Monday, February 16, 2015

Review: Nylabone DuraChew Dental Chew Dino Toy from

This month, we tested the Nylabone DuraChew Dental Chew Dino Toy from And the verdict? Well, 3 out of 4 dogs agree:

This thing is totally chewable! Maisy, god bless her, has absolutely no interest in this (or most other chews for that matter).

Things that are awesome about it:
  • The dogs like it way better than regular shaped Nylabones.
  • Exciting enough that they have chewed on it regularly over the past week.
  • Not exciting enough to cause dog fights, meaning I can leave it sitting out.
  • Sweet dinosaur shape.
  • Made in the USA.
  • Seems to be pretty durable so far. 
  • Only $3.99 right now!
Things that aren't so awesome about it:
  • Only rated for dogs up to 50 lbs. (Not a problem for me, but it might be for you.)
  • Really, really hurts when you accidentally step on it in the middle of the night.
Disclosure: I got this free from but was not paid in any way for what I'm writing. These are also my opinions and I wasn't told what to say.

Thursday, February 5, 2015

Behavior Problem or Medical Problem?

The sweater in question.
Lola hates having her nails trimmed. Or her feet touched. Or, heck, even her legs, and it all came to a head a few months back when I was trying to make a fleece sweater for her without a pattern. This necessitated a lot of putting it on and taking it off as I worked out the alterations, and by the end of the day, Lo had nailed me right in the arm. She was D-O-N-E with this being touched stuff.

I've worked with dogs before who didn't like to be touched, so I got to work doing handling training. I started doing exercises to help Lola associate being touched with awesome things. I moved slowly, always watching her body language to ensure I didn't rush her. And things... well, they didn't really get better.

Oh, sure, sometimes she was okay with it, but other days she was immediately grumpy again. I also noticed that she got pretty grumbly when the boy-dogs would rough house too close to her. Not touching her, just near her. It was like she was telling them to keep their distance.

The first rule of behavior club is...
You know where this is going, right? Yup, it was time for a vet check. This is a pretty basic step when dealing with behavior problems, especially ones that crop up suddenly. Pretty much every trainer, behaviorist, and blogger I know recommends going to the vet to check for health problems before undertaking a training program.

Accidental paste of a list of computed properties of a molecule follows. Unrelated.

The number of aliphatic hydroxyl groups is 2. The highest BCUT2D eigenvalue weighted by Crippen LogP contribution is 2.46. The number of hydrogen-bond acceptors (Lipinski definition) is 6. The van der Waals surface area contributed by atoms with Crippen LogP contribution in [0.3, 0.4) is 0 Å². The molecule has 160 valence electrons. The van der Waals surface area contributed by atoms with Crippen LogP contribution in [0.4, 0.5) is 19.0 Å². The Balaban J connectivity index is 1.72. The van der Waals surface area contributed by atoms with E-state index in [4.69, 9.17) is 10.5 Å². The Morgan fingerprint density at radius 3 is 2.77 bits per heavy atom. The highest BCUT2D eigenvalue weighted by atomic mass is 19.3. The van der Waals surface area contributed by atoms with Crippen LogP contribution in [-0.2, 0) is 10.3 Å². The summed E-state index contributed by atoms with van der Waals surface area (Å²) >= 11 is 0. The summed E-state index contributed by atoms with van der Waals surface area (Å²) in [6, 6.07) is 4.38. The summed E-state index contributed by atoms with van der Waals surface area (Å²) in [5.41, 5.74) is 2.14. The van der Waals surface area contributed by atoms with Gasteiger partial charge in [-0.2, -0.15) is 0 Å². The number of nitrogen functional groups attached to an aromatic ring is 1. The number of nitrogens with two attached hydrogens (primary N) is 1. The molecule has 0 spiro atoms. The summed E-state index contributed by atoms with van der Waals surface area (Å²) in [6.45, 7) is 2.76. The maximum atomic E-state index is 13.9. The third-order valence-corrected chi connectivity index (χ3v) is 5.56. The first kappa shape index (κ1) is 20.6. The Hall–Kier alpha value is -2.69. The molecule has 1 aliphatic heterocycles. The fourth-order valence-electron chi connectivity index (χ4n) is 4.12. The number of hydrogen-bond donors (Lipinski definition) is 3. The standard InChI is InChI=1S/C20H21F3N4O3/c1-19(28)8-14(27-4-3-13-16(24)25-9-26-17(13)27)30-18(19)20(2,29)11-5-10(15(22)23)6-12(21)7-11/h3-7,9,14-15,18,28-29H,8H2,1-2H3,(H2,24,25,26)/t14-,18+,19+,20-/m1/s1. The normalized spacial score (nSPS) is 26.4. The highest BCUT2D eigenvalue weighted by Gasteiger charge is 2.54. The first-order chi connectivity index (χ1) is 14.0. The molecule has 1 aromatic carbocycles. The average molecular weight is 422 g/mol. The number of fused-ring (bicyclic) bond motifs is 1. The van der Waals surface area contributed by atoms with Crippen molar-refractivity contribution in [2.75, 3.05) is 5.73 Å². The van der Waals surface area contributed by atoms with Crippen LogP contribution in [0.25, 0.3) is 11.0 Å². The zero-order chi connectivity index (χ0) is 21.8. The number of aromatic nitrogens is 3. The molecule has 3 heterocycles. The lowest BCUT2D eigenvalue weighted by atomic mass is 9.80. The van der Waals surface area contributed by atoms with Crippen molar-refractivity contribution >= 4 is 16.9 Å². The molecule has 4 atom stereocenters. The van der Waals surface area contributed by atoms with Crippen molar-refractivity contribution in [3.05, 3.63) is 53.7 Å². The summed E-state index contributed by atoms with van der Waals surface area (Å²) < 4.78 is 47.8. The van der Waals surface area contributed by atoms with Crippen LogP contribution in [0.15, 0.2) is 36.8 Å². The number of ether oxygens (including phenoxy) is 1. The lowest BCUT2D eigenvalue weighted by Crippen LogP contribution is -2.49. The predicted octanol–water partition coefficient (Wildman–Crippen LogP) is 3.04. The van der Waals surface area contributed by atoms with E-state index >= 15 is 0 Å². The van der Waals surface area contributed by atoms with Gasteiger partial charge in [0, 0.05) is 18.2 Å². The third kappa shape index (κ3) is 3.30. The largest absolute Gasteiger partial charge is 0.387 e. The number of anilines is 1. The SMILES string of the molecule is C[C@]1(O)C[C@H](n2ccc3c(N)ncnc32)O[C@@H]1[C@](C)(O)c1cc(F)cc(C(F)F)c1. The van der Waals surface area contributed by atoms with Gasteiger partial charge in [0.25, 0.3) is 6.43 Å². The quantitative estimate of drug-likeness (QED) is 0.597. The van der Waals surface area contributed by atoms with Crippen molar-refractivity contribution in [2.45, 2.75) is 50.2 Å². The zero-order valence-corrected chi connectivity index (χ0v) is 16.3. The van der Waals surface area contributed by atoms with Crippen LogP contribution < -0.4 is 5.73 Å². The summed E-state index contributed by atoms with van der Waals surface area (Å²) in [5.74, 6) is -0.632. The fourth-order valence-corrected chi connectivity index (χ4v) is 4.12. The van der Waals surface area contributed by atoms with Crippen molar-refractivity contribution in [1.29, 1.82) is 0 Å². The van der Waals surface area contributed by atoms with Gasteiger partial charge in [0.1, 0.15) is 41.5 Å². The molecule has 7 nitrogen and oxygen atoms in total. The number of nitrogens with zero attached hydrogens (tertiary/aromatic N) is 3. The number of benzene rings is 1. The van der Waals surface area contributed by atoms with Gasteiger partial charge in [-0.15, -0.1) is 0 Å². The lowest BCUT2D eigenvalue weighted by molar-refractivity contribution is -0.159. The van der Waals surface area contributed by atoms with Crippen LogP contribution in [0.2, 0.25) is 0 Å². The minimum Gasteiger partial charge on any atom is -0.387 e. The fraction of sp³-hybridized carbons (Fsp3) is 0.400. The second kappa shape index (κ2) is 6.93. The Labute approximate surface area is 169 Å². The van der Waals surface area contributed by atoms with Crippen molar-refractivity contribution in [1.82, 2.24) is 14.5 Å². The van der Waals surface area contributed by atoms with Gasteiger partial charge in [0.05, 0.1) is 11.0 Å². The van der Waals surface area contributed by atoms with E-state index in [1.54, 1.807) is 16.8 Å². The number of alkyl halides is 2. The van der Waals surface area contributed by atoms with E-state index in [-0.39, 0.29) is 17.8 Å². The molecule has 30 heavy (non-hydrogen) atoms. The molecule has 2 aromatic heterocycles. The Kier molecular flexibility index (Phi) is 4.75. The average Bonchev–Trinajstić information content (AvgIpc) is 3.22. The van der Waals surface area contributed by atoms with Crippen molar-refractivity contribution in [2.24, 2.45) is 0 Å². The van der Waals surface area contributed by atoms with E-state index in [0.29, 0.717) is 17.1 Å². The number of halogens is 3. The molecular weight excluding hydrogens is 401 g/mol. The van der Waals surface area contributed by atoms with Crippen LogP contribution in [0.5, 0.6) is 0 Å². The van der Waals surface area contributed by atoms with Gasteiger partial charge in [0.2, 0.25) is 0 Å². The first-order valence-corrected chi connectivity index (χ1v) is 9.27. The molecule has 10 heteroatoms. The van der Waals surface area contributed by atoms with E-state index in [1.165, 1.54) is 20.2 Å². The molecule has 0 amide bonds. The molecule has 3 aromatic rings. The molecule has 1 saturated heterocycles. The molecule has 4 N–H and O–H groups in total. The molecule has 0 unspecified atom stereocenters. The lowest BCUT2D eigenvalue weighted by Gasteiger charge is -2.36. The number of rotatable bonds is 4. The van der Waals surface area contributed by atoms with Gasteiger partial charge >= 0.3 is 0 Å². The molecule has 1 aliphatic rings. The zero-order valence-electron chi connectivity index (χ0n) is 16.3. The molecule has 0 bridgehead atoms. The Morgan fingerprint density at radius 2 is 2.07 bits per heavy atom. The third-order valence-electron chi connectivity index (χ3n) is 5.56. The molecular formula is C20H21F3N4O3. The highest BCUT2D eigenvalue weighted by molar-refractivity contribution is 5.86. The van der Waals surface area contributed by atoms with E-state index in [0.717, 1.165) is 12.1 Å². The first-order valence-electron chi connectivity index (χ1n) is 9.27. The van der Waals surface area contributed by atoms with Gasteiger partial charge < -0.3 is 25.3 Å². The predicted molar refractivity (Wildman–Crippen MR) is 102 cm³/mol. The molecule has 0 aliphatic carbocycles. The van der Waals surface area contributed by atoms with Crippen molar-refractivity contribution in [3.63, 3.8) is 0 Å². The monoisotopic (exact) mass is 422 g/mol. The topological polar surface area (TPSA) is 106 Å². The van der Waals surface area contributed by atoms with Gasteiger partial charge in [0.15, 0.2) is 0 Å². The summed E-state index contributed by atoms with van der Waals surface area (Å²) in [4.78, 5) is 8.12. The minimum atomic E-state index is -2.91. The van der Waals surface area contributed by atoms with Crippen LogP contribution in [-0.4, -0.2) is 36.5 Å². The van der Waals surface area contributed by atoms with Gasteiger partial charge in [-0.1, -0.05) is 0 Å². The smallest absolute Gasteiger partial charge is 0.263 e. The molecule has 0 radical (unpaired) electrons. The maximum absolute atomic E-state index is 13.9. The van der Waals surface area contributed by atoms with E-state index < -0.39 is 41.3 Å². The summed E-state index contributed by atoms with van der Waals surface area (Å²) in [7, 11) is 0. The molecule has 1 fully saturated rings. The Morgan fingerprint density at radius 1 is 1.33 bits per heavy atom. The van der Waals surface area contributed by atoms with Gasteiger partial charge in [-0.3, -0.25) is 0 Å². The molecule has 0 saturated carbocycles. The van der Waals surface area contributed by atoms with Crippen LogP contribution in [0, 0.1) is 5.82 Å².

Easy said, but harder to remember, especially when the problem sort of creeps up on you. Lola wasn't suddenly aggressive (she's not aggressive at all, actually), she was just acting a bit weird. And anyway, my dogs are no stranger to the vet. We go in for regular well checks, and I'm not afraid to have small things checked out in between. I also watch my dogs pretty closely so I know what's normal and what's not. I catch things early.

Like a needle in a haystack
Off to the vet we went. I mentioned my concerns, and our vet agreed that it sounded behavioral. The problem, of course, is that it's really hard to pinpoint a possible problem. Lola wasn't showing any stiffness. There was no limping, no panting, no licking or biting a certain area. In other words, this was a shot in the dark.

I know I'm not alone in that. I've heard plenty of people say that their vets didn't find anything on exam. I don't think that's the vet's fault at all. After all, our dogs can't tell us if and where they hurt, and I don't know about you, but I do not have the cash reserves to do x-rays and ultrasounds just to rule out a hunch. Still, because Lola's a basset hound, and thus acondroplastic (a type of dwarfism associated with malformed bones and cartilage), I thought there must be some pain in there.

Getting the most out of your exam
Now, I'm not a vet, but I've paid for a lot of vet care over the years, and in my experience, there are three main causes of pain:

1. Illness or injury
This one is probably the easiest to find clinically. Inspecting your dog for cuts or scrapes and taking vital signs can tell you a lot about what might be going on. Acute illness or injury tends to show up quickly and is therefore not usually mistaken for a behavioral problem. Still, sometimes there are sicknesses that fly under the radar. To get at these, regular lab work can help. The exact tests that are done will depend on your dog and the lifestyle risks unique to your situation, but in my experience, blood work (including a tick panel) and a urinalysis can tell you a lot.